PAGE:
Flooding Hits Midwest Cornfields, Ethanol Plants

By Craig A. Johnson | July 08, 2008
At the end of June, most of the ethanol industry was moving forward with an eye fixed on the skies. Flooding in the Midwest has affected a few plants. At press time, Archer Daniels Midland Co.'s facility in Cedar Rapids, Iowa, was running at a diminished rate due to a disruption in water service, for example.

According to Jerry Gidel of North America Risk Management Services, as much as 8 percent of Iowa's corn acreage may have to be replanted due to rain. This news is driving corn for December delivery to record highs. At the end of June, corn was trading at $7.55 per bushel at the Chicago Board of Trade. Soaring costs may be good for farmers, but for plants under construction, the price increase will certainly affect bottom lines.

The Iowa Renewable Fuels Association reported June 27 that the floods have halted as much as 10 million to 15 million gallons of ethanol production in the state. However, production was expected to be back to normal by the end of June.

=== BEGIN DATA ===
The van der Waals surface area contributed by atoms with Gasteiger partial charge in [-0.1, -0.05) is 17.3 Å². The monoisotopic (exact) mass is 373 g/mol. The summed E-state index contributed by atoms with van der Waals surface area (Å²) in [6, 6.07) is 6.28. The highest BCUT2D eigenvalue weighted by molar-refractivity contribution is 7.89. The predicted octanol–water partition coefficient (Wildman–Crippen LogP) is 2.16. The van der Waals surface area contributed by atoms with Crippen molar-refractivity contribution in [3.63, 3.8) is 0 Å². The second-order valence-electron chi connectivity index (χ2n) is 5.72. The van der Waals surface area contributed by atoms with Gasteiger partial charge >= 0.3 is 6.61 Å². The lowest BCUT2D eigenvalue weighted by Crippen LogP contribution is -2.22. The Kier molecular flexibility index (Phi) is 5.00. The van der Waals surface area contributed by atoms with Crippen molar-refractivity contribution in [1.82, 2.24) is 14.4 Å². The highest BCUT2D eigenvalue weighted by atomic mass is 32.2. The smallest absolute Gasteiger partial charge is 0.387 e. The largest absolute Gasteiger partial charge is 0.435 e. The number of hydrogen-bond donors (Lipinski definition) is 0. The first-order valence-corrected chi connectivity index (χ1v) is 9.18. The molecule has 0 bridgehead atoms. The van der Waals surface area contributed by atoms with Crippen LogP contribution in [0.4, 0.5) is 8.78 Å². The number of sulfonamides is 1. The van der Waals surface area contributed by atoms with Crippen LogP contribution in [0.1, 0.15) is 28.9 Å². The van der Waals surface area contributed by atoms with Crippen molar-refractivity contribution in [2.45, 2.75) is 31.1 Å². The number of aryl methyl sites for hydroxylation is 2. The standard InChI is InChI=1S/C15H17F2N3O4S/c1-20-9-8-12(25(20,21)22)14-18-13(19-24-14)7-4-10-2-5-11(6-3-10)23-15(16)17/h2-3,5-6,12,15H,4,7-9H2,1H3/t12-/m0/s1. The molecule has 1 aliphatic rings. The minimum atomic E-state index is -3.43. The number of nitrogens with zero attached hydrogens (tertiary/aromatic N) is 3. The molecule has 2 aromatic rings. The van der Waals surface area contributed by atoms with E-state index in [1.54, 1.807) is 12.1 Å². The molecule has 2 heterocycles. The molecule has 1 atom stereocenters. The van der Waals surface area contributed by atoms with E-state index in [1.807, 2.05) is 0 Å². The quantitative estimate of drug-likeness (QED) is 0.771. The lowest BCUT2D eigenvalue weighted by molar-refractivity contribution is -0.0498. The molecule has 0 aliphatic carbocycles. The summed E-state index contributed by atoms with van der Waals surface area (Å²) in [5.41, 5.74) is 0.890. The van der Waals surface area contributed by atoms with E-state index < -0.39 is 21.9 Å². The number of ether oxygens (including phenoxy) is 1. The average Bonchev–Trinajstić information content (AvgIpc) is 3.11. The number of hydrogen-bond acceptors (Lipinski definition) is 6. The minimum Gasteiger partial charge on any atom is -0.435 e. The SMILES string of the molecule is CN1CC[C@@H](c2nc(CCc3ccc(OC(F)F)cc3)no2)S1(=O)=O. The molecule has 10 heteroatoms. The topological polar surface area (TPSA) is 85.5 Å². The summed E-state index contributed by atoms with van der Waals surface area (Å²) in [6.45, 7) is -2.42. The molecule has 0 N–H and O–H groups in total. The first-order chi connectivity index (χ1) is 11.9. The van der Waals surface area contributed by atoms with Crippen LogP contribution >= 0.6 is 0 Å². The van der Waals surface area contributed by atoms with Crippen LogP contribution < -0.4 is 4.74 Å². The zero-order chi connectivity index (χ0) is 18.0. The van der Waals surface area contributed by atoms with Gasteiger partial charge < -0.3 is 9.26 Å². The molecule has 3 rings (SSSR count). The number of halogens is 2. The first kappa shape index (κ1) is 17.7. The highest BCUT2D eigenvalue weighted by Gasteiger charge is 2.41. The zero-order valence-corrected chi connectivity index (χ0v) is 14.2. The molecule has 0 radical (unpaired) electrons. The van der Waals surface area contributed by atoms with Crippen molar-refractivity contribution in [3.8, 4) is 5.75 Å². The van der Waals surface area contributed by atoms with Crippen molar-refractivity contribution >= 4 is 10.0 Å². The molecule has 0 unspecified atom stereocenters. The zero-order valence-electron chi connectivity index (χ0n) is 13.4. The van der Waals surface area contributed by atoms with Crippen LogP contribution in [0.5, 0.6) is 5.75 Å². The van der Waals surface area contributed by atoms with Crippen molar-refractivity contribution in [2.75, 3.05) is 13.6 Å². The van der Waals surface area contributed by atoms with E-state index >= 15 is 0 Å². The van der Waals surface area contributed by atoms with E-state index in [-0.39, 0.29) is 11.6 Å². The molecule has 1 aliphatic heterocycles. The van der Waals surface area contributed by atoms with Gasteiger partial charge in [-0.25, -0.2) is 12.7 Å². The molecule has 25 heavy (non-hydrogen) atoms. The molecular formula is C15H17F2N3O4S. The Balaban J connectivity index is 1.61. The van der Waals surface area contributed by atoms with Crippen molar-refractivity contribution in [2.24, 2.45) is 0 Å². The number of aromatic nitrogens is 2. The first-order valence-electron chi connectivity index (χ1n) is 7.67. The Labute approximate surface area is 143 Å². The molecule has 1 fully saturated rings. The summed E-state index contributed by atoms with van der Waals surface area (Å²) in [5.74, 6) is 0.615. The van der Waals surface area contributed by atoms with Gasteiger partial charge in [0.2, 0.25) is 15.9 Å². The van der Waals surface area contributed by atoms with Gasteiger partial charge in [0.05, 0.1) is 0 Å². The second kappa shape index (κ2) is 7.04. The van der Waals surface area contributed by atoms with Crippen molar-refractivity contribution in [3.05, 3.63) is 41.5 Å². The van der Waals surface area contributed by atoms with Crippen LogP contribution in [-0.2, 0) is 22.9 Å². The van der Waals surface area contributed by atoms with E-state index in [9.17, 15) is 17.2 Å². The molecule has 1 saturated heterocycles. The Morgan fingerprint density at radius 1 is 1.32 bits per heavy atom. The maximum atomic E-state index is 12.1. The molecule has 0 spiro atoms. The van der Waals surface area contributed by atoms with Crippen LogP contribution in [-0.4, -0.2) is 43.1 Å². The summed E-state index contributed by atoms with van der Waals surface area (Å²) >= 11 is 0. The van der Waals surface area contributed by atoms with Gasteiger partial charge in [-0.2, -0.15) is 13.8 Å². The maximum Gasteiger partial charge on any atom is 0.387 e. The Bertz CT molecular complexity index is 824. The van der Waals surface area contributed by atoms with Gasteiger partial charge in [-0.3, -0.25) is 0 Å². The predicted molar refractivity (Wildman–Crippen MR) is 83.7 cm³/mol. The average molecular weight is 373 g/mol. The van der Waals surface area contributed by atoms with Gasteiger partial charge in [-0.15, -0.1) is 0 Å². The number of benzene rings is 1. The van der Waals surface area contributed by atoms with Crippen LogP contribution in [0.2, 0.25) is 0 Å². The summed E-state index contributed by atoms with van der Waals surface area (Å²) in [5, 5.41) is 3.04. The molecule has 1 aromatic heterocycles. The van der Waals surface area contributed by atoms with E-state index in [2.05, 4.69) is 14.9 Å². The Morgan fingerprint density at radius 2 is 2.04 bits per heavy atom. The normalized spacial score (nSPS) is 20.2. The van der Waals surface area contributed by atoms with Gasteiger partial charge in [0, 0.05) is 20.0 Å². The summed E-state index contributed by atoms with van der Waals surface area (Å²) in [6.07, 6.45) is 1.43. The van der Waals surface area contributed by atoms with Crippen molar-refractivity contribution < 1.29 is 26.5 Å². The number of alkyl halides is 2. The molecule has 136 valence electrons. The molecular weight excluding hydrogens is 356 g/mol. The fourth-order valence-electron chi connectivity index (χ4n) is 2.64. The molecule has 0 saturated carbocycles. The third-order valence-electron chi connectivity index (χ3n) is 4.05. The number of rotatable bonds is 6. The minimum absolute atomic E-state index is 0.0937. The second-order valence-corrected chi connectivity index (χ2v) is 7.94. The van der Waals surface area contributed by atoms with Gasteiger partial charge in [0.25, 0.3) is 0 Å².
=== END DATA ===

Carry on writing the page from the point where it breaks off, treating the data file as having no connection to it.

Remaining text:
For plants under construction, most of the challenges have been confined to getting materials to the sites. For the most part, no plants reported significant delays or disruptions in construction. "We knew floods in the Midwest could affect a plant since the last big flood in 1993," said one project board member. "We chose [our] site with that in the backs of our minds and built above the 100-year flood plain."

For plants outside the affected areas, construction is still "business as usual." A serious concern for all is the rising cost of energy and the way in which those costs are passed on to consumers. For example, since May 2007, the cost of steel products has increased 17 percent, asphalt has gone up 30 percent and domestic crude oil has increased 51 percent. Time will tell if these costs will slow new plant construction.

In the past month, two plants under construction announced completion. Superior Ethanol LLC in Superior, Iowa, will use Delta-T Corp. technology to produce 50 MMgy of ethanol. Calgren Renewable Fuels LLC will produce 52 MMgy in Pixley, Calif.

Since the beginning of 2008, 35 plants have finished construction and begun production, bringing a total annual capacity of nearly 2.5 billion gallons on line. The number of plants coming on line peaked in May when nearly 1 billion gallons of annual production capacity was added to the industry.